Can HR professionals do more about mental health in the workplace?

Sep 24, 2015

One of the UK’s leading human resources professionals believes his peers must do more to encourage open and honest dialogue about mental health.

An HR magazine article by Jabbar Sardar, director of human resources and organisational development at youth advocacy organisation Cafcass, states that the HR profession has remained silent on mental health issues in the workplace for too long.

 ‘’The current culture of ignorance, stereotyping and discrimination of those with mental ill-health has forced too many staff into living in silence, with significant detriment to the individual as well as the business they work for.

‘’HR has a significant role in building a company’s understanding of mental health, and in earning the confidence of its workforce to feel comfortable disclosing conditions they have been diagnosed with,’’ said Mr Sardar.

According to Mr Sardar, HR professionals must focus their attention on making people feel comfortable to speak about their mental health condition without fear of discrimination.

‘’Transparent cultures that encourage equitable treatment must be developed within our businesses. These should allow staff to discuss any problems without fear of negative consequences.  Most employees will identify if an organisation has this type of culture based on how the company manages its leaders’ mental health problems,’’ Mr Sardar added.

The Buddy Franklin effect

The recent example commended by Beyond Blue Chairman Jeff Kennett  – Sydney Swans Football Club, where prominent player Buddy Franklin was given time off for mental health related conditions – highlights this effectively. Rather than cover up his absence, the Swans were open in discussing his condition, supporting him in his recovery, and reinforcing that his wellbeing was the club’s priority. This approach will transcend the club, providing others with the encouragement that mental health issues can be discussed, knowing they will receive support rather than face stigma.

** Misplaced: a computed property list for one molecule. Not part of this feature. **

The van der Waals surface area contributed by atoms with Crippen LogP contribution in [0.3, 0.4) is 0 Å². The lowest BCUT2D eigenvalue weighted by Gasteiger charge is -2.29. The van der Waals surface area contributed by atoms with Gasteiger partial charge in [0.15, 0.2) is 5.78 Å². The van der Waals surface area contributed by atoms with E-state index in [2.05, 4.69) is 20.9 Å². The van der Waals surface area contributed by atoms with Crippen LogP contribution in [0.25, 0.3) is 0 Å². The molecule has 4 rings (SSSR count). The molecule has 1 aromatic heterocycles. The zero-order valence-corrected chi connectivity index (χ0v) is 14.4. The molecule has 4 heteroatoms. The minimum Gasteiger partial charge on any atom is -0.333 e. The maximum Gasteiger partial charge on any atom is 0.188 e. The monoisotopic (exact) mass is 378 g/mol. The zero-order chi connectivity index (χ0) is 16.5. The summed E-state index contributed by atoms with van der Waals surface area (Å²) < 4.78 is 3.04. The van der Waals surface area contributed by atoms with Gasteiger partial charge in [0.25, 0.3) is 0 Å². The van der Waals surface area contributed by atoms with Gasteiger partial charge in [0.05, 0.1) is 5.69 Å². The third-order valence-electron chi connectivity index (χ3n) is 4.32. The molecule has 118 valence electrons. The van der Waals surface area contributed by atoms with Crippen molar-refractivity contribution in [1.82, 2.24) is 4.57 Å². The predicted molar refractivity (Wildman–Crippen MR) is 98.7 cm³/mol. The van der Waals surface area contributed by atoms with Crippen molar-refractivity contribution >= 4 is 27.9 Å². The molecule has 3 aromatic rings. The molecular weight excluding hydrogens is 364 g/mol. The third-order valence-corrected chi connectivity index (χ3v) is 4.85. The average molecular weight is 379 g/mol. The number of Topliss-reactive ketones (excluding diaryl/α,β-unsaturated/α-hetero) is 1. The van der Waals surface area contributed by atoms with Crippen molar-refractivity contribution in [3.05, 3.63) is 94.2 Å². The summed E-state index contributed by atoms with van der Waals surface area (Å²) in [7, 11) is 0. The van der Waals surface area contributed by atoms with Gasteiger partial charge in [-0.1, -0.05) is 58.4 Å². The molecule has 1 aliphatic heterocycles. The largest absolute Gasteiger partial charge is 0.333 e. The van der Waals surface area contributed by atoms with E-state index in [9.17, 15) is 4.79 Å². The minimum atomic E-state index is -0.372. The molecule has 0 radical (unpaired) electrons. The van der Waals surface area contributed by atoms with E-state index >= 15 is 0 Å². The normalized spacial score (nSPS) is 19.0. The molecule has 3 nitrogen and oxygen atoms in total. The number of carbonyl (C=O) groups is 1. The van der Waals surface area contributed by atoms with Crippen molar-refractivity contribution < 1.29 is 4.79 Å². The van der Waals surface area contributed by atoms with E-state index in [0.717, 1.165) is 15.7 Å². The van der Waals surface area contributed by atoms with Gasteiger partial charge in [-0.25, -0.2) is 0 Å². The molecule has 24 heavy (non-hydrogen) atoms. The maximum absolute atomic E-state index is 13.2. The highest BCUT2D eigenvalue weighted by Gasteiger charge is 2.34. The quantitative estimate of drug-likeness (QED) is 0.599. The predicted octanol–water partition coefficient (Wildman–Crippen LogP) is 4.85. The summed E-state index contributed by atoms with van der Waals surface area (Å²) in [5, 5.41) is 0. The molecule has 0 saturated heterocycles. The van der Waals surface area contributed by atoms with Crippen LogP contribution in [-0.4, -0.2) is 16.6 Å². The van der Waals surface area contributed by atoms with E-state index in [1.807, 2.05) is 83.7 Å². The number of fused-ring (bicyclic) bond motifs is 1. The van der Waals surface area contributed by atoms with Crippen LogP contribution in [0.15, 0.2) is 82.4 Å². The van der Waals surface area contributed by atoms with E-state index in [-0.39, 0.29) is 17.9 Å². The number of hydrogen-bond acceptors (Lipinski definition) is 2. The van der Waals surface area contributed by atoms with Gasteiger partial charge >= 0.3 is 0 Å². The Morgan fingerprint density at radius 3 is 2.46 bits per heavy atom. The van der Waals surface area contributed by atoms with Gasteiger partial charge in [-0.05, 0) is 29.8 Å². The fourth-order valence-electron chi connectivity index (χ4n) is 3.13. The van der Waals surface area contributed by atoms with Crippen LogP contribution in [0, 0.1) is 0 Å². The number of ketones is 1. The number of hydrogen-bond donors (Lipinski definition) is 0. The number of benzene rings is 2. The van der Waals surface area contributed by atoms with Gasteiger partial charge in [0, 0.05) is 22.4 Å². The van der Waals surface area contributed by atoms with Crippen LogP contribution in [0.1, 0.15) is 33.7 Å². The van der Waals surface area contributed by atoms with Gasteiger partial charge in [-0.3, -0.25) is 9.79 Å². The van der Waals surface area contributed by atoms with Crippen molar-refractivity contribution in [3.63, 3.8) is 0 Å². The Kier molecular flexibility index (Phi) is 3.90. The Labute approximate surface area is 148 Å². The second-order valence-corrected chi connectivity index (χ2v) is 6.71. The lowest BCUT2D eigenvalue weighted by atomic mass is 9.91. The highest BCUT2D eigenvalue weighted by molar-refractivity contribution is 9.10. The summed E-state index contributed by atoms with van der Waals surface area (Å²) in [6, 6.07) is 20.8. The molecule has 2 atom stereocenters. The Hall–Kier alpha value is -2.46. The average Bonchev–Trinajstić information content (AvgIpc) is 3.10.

Mr Kennett said an individual's whole health is, after an organisation’s commitment to good governance, every employer's and employees’ first responsibility.

‘’Franklin's decision will send a very clear message to other young people. If you are not well, seek help early. Get better and then return to your sport and chosen profession in a much healthier and happier place,’’ Mr Kennett said.

  • Read Jeff Kennett’s full statement
  • Thinking about disclosing a mental health condition at your workplace? Read this first.

 Heads Up resources for HR professionals


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